• Water agencies such as TUD, are required to calculate a water efficiency standard for their entire service area annually based on indoor residential water use; outdoor water use; and commercial, industrial and institutional irrigation.
  • The standard of 55 gallons per person per day for indoor residential water use is not intended as an enforceable standard for individuals. It is one of several elements used to calculate the overall efficiency standard for a service area.
  • Individuals will not be responsible for State Water Resources Control Board fines. Instead, the State Water Board can fine water agencies up to $10,000 per day if the agency does not meet its cumulative standard.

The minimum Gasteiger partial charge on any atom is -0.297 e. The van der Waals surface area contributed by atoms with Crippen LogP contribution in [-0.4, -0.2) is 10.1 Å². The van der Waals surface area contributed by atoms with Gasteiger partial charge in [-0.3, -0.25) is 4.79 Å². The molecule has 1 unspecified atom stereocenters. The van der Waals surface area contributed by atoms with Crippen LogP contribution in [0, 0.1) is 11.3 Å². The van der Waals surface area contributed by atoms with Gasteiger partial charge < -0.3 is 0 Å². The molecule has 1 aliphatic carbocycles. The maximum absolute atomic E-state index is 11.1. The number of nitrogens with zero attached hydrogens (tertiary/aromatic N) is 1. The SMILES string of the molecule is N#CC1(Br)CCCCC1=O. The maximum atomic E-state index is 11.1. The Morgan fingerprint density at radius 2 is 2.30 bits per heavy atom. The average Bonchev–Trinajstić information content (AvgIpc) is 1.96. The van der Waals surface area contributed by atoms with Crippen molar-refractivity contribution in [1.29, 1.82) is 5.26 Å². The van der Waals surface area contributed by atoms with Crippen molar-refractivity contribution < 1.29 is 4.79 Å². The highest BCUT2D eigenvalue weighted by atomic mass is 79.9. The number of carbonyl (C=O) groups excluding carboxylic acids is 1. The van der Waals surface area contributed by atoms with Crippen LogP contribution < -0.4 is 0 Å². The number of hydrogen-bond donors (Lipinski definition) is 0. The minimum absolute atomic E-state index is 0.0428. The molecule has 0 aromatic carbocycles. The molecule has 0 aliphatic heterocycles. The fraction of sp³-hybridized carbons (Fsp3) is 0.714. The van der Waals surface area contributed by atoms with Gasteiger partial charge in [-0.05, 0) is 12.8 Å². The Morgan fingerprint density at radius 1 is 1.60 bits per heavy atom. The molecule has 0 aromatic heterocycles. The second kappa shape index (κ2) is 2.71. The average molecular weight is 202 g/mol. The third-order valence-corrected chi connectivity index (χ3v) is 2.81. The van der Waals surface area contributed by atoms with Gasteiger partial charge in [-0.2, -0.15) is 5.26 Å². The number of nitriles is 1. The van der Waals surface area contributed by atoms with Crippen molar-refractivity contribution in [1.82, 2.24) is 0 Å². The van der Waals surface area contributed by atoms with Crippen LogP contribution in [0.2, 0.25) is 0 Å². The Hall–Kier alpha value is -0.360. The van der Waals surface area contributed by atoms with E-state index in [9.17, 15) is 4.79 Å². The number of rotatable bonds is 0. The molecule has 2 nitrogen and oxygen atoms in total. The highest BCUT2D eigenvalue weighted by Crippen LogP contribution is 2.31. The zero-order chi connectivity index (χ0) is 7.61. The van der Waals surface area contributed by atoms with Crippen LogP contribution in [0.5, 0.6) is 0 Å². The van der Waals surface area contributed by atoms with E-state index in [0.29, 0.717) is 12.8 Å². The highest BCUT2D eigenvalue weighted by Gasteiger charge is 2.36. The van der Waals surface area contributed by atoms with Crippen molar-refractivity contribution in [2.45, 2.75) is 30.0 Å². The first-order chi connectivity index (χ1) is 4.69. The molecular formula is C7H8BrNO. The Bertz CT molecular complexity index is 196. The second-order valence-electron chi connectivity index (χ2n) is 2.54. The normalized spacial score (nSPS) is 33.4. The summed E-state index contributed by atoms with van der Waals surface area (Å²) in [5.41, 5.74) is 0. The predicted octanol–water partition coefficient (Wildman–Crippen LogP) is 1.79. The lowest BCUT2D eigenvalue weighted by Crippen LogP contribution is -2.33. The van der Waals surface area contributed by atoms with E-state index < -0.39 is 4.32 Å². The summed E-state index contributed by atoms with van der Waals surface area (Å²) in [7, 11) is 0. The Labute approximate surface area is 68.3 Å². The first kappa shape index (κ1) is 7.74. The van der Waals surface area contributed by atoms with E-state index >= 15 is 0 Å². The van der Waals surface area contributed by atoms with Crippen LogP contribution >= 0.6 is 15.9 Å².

• There is no law against showering and doing laundry on the same day. There are no specific statewide laws that require individual households to meet any specific targets. The targets will be set for an entire service area and are scheduled to go into effect in 2023.

More information on Water

Pick the best lawn for conservation provided by UCDavis, Agriculture and Natural Resources, California Drought Preparedness – Protecting California’s Most Precious Resource: Water, and California Department of Water Resources – Climate Change